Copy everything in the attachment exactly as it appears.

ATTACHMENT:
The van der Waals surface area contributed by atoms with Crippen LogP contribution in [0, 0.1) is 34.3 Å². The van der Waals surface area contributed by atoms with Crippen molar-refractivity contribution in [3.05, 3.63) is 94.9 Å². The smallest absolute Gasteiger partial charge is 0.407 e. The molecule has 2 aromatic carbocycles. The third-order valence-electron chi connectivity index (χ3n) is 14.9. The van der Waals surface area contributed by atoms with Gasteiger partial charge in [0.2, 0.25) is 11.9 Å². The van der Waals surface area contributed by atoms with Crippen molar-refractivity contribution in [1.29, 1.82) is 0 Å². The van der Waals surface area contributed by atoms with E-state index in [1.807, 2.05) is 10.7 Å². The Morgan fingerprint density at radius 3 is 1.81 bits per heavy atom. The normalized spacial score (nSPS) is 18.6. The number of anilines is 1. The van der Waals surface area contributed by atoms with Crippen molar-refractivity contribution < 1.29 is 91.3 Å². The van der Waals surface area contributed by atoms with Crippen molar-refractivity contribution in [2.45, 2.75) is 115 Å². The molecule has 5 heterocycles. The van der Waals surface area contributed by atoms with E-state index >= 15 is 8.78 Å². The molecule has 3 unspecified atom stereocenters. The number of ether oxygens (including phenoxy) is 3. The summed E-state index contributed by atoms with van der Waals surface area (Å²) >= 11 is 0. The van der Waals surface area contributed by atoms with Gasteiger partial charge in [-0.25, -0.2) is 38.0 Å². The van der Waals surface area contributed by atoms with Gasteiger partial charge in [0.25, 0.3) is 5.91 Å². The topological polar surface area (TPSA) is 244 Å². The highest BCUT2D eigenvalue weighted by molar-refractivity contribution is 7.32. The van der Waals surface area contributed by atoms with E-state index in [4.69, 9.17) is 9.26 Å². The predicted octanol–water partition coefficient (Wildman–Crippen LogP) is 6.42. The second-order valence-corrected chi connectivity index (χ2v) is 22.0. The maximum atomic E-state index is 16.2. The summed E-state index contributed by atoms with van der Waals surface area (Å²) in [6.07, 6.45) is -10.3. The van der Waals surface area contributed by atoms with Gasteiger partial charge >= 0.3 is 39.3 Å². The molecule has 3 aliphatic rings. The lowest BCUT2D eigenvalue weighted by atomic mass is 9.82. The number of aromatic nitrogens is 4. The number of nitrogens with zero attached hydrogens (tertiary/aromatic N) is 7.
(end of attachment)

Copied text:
The van der Waals surface area contributed by atoms with Crippen LogP contribution in [0, 0.1) is 34.3 Å². The van der Waals surface area contributed by atoms with Crippen molar-refractivity contribution in [3.05, 3.63) is 94.9 Å². The smallest absolute Gasteiger partial charge is 0.407 e. The molecule has 2 aromatic carbocycles. The third-order valence-electron chi connectivity index (χ3n) is 14.9. The van der Waals surface area contributed by atoms with Gasteiger partial charge in [0.2, 0.25) is 11.9 Å². The van der Waals surface area contributed by atoms with Crippen molar-refractivity contribution in [1.29, 1.82) is 0 Å². The van der Waals surface area contributed by atoms with E-state index in [1.807, 2.05) is 10.7 Å². The Morgan fingerprint density at radius 3 is 1.81 bits per heavy atom. The normalized spacial score (nSPS) is 18.6. The number of anilines is 1. The van der Waals surface area contributed by atoms with Crippen molar-refractivity contribution < 1.29 is 91.3 Å². The van der Waals surface area contributed by atoms with Crippen molar-refractivity contribution in [2.45, 2.75) is 115 Å². The molecule has 5 heterocycles. The van der Waals surface area contributed by atoms with E-state index >= 15 is 8.78 Å². The molecule has 3 unspecified atom stereocenters. The number of ether oxygens (including phenoxy) is 3. The summed E-state index contributed by atoms with van der Waals surface area (Å²) >= 11 is 0. The van der Waals surface area contributed by atoms with Gasteiger partial charge in [-0.25, -0.2) is 38.0 Å². The van der Waals surface area contributed by atoms with Gasteiger partial charge in [0.25, 0.3) is 5.91 Å². The topological polar surface area (TPSA) is 244 Å². The highest BCUT2D eigenvalue weighted by molar-refractivity contribution is 7.32. The van der Waals surface area contributed by atoms with E-state index in [4.69, 9.17) is 9.26 Å². The predicted octanol–water partition coefficient (Wildman–Crippen LogP) is 6.42. The second-order valence-corrected chi connectivity index (χ2v) is 22.0. The maximum atomic E-state index is 16.2. The summed E-state index contributed by atoms with van der Waals surface area (Å²) in [6.07, 6.45) is -10.3. The van der Waals surface area contributed by atoms with Gasteiger partial charge >= 0.3 is 39.3 Å². The molecule has 3 aliphatic rings. The lowest BCUT2D eigenvalue weighted by atomic mass is 9.82. The number of aromatic nitrogens is 4. The number of nitrogens with zero attached hydrogens (tertiary/aromatic N) is 7.